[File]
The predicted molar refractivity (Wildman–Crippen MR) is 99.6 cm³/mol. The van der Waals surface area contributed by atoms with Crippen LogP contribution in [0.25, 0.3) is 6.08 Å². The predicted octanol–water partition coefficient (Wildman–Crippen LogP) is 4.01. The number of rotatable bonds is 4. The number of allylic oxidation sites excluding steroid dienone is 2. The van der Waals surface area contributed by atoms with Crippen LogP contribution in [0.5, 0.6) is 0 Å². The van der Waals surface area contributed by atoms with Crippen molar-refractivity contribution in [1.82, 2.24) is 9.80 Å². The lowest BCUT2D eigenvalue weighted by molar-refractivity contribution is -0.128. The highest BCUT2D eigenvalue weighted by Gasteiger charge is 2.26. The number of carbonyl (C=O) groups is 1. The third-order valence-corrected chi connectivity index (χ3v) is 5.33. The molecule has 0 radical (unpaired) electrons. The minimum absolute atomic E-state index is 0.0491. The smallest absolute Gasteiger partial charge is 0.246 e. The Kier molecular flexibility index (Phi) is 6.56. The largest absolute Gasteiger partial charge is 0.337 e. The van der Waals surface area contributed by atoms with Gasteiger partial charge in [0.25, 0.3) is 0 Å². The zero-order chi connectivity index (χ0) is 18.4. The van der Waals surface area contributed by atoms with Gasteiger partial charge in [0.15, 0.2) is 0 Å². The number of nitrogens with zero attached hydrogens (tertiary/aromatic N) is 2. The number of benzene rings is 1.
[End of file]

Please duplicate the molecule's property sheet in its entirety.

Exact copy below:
The predicted molar refractivity (Wildman–Crippen MR) is 99.6 cm³/mol. The van der Waals surface area contributed by atoms with Crippen LogP contribution in [0.25, 0.3) is 6.08 Å². The predicted octanol–water partition coefficient (Wildman–Crippen LogP) is 4.01. The number of rotatable bonds is 4. The number of allylic oxidation sites excluding steroid dienone is 2. The van der Waals surface area contributed by atoms with Crippen LogP contribution in [0.5, 0.6) is 0 Å². The van der Waals surface area contributed by atoms with Crippen molar-refractivity contribution in [1.82, 2.24) is 9.80 Å². The lowest BCUT2D eigenvalue weighted by molar-refractivity contribution is -0.128. The highest BCUT2D eigenvalue weighted by Gasteiger charge is 2.26. The number of carbonyl (C=O) groups is 1. The third-order valence-corrected chi connectivity index (χ3v) is 5.33. The molecule has 0 radical (unpaired) electrons. The minimum absolute atomic E-state index is 0.0491. The smallest absolute Gasteiger partial charge is 0.246 e. The Kier molecular flexibility index (Phi) is 6.56. The largest absolute Gasteiger partial charge is 0.337 e. The van der Waals surface area contributed by atoms with Gasteiger partial charge in [0.25, 0.3) is 0 Å². The zero-order chi connectivity index (χ0) is 18.4. The van der Waals surface area contributed by atoms with Gasteiger partial charge in [0.15, 0.2) is 0 Å². The number of nitrogens with zero attached hydrogens (tertiary/aromatic N) is 2. The number of benzene rings is 1.